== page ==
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Keywords:

  • obsessive–compulsive disorder;
  • obsessive–compulsive spectrum;
  • comorbidity;
  • eating disorders;
  • anorexia nervosa;
  • bulimia nervosa;
  • binge-eating disorder

Abstract

Objective:

The objective is to evaluate the prevalence and associated clinical characteristics of eating disorders (ED) in patients with obsessive–compulsive disorder (OCD).

Method:

This is a cross-sectional study comparing 815 patients with OCD. Participants were assessed with structured interviews and scales: SCID-I, Y-BOCS, Dimensional Y-BOCS, BABS, Beck Depression and Anxiety Inventories.

Results:

Ninety-two patients (11.3%) presented the following EDs: binge-eating disorders [= 59 (7.2%)], bulimia nervosa [= 16 (2.0%)], or anorexia nervosa [= 17 (2.1%)]. Compared to OCD patients without ED (OCD-Non-ED), OCD-ED patients were more likely to be women with previous psychiatric treatment. Mean total scores in Y-BOCS, Dimensional Y-BOCS, and BABS were similar within groups. However, OCD-ED patients showed higher lifetime prevalence of comorbid conditions, higher anxiety and depression scores, and higher frequency of suicide attempts than did the OCD-Non-ED group. Primarily diagnosed OCD patients with comorbid ED may be associated with higher clinical severity.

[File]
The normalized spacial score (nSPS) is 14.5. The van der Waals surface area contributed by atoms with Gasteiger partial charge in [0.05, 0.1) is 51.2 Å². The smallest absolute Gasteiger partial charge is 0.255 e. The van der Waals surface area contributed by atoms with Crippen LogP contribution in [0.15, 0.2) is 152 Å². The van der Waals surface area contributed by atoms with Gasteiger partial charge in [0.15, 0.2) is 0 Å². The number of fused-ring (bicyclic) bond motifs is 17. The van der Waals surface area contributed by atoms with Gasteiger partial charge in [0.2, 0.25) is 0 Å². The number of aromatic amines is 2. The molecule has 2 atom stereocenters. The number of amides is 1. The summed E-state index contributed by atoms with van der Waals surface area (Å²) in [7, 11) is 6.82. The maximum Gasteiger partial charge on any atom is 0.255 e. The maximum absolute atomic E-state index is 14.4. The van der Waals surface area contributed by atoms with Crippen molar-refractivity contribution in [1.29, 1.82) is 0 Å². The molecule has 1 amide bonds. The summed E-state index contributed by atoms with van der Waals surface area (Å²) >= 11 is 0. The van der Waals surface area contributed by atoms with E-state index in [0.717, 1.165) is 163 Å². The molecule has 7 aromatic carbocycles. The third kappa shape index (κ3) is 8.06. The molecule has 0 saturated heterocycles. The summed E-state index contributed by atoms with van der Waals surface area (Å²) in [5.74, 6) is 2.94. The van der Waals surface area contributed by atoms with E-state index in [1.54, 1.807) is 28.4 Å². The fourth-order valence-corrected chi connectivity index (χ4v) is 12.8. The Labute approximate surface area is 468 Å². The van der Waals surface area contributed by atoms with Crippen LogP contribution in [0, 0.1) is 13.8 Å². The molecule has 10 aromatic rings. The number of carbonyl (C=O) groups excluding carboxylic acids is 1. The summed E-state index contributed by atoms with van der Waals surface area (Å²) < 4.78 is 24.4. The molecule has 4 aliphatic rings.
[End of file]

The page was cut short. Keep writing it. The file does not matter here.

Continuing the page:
Discussion:

Future longitudinal studies should investigate dimensional correlations between OCD and ED. © 2009 by Wiley Periodicals, Inc. Int J Eat Disord 2010